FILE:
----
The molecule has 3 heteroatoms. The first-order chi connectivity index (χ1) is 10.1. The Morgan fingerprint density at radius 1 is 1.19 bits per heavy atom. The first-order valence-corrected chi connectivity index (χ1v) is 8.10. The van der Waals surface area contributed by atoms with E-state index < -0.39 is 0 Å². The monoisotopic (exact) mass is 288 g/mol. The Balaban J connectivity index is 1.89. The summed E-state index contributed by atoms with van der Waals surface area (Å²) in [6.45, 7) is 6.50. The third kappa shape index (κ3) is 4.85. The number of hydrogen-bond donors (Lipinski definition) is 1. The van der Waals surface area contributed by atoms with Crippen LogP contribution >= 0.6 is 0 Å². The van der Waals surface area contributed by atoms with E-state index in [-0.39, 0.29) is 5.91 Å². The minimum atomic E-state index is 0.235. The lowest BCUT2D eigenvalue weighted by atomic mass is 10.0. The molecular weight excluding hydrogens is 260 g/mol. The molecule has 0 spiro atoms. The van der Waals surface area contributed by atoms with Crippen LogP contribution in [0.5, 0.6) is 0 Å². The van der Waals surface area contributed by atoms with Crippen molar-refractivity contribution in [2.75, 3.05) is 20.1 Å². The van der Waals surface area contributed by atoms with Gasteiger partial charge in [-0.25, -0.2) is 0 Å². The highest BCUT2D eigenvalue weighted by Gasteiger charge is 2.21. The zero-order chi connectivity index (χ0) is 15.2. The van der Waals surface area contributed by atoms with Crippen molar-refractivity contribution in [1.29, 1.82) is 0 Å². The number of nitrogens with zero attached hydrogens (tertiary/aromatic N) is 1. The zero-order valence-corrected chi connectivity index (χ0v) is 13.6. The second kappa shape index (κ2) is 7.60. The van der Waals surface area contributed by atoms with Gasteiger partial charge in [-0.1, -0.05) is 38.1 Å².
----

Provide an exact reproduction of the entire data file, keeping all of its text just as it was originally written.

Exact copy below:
The molecule has 3 heteroatoms. The first-order chi connectivity index (χ1) is 10.1. The Morgan fingerprint density at radius 1 is 1.19 bits per heavy atom. The first-order valence-corrected chi connectivity index (χ1v) is 8.10. The van der Waals surface area contributed by atoms with E-state index < -0.39 is 0 Å². The monoisotopic (exact) mass is 288 g/mol. The Balaban J connectivity index is 1.89. The summed E-state index contributed by atoms with van der Waals surface area (Å²) in [6.45, 7) is 6.50. The third kappa shape index (κ3) is 4.85. The number of hydrogen-bond donors (Lipinski definition) is 1. The van der Waals surface area contributed by atoms with Crippen LogP contribution >= 0.6 is 0 Å². The van der Waals surface area contributed by atoms with E-state index in [-0.39, 0.29) is 5.91 Å². The minimum atomic E-state index is 0.235. The lowest BCUT2D eigenvalue weighted by atomic mass is 10.0. The molecular weight excluding hydrogens is 260 g/mol. The molecule has 0 spiro atoms. The van der Waals surface area contributed by atoms with Crippen LogP contribution in [0.5, 0.6) is 0 Å². The van der Waals surface area contributed by atoms with Crippen molar-refractivity contribution in [2.75, 3.05) is 20.1 Å². The van der Waals surface area contributed by atoms with Gasteiger partial charge in [-0.25, -0.2) is 0 Å². The highest BCUT2D eigenvalue weighted by Gasteiger charge is 2.21. The zero-order chi connectivity index (χ0) is 15.2. The van der Waals surface area contributed by atoms with Crippen molar-refractivity contribution in [1.29, 1.82) is 0 Å². The number of nitrogens with zero attached hydrogens (tertiary/aromatic N) is 1. The zero-order valence-corrected chi connectivity index (χ0v) is 13.6. The second kappa shape index (κ2) is 7.60. The van der Waals surface area contributed by atoms with Gasteiger partial charge in [-0.1, -0.05) is 38.1 Å².